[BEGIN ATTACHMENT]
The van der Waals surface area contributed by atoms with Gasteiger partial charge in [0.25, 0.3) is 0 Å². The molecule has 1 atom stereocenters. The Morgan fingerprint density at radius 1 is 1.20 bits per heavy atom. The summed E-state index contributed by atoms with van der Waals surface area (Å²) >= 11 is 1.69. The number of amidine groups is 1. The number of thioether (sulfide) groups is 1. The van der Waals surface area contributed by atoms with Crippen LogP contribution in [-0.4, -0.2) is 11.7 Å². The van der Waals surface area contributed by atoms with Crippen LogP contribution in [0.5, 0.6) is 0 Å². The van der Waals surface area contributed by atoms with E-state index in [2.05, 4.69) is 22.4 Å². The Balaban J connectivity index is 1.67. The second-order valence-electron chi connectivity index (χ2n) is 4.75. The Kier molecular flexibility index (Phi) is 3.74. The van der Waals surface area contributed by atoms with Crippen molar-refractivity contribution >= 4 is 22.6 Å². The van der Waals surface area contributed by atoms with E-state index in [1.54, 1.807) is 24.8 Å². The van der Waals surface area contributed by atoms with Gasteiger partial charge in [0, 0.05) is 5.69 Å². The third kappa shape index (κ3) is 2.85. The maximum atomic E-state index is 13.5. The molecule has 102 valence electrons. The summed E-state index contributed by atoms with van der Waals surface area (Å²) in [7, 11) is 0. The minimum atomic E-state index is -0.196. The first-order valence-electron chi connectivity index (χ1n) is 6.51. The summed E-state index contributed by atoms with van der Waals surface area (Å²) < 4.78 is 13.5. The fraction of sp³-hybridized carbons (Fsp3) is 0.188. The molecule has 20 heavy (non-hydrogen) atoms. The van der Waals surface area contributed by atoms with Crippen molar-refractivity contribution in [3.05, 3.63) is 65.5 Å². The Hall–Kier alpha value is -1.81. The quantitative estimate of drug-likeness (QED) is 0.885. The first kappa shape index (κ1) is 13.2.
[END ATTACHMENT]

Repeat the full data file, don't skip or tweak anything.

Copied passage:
The van der Waals surface area contributed by atoms with Gasteiger partial charge in [0.25, 0.3) is 0 Å². The molecule has 1 atom stereocenters. The Morgan fingerprint density at radius 1 is 1.20 bits per heavy atom. The summed E-state index contributed by atoms with van der Waals surface area (Å²) >= 11 is 1.69. The number of amidine groups is 1. The number of thioether (sulfide) groups is 1. The van der Waals surface area contributed by atoms with Crippen LogP contribution in [-0.4, -0.2) is 11.7 Å². The van der Waals surface area contributed by atoms with Crippen LogP contribution in [0.5, 0.6) is 0 Å². The van der Waals surface area contributed by atoms with E-state index in [2.05, 4.69) is 22.4 Å². The Balaban J connectivity index is 1.67. The second-order valence-electron chi connectivity index (χ2n) is 4.75. The Kier molecular flexibility index (Phi) is 3.74. The van der Waals surface area contributed by atoms with Crippen molar-refractivity contribution >= 4 is 22.6 Å². The van der Waals surface area contributed by atoms with E-state index in [1.54, 1.807) is 24.8 Å². The van der Waals surface area contributed by atoms with Gasteiger partial charge in [0, 0.05) is 5.69 Å². The third kappa shape index (κ3) is 2.85. The maximum atomic E-state index is 13.5. The molecule has 102 valence electrons. The summed E-state index contributed by atoms with van der Waals surface area (Å²) in [7, 11) is 0. The minimum atomic E-state index is -0.196. The first-order valence-electron chi connectivity index (χ1n) is 6.51. The summed E-state index contributed by atoms with van der Waals surface area (Å²) < 4.78 is 13.5. The fraction of sp³-hybridized carbons (Fsp3) is 0.188. The molecule has 20 heavy (non-hydrogen) atoms. The van der Waals surface area contributed by atoms with Crippen molar-refractivity contribution in [3.05, 3.63) is 65.5 Å². The Hall–Kier alpha value is -1.81. The quantitative estimate of drug-likeness (QED) is 0.885. The first kappa shape index (κ1) is 13.2.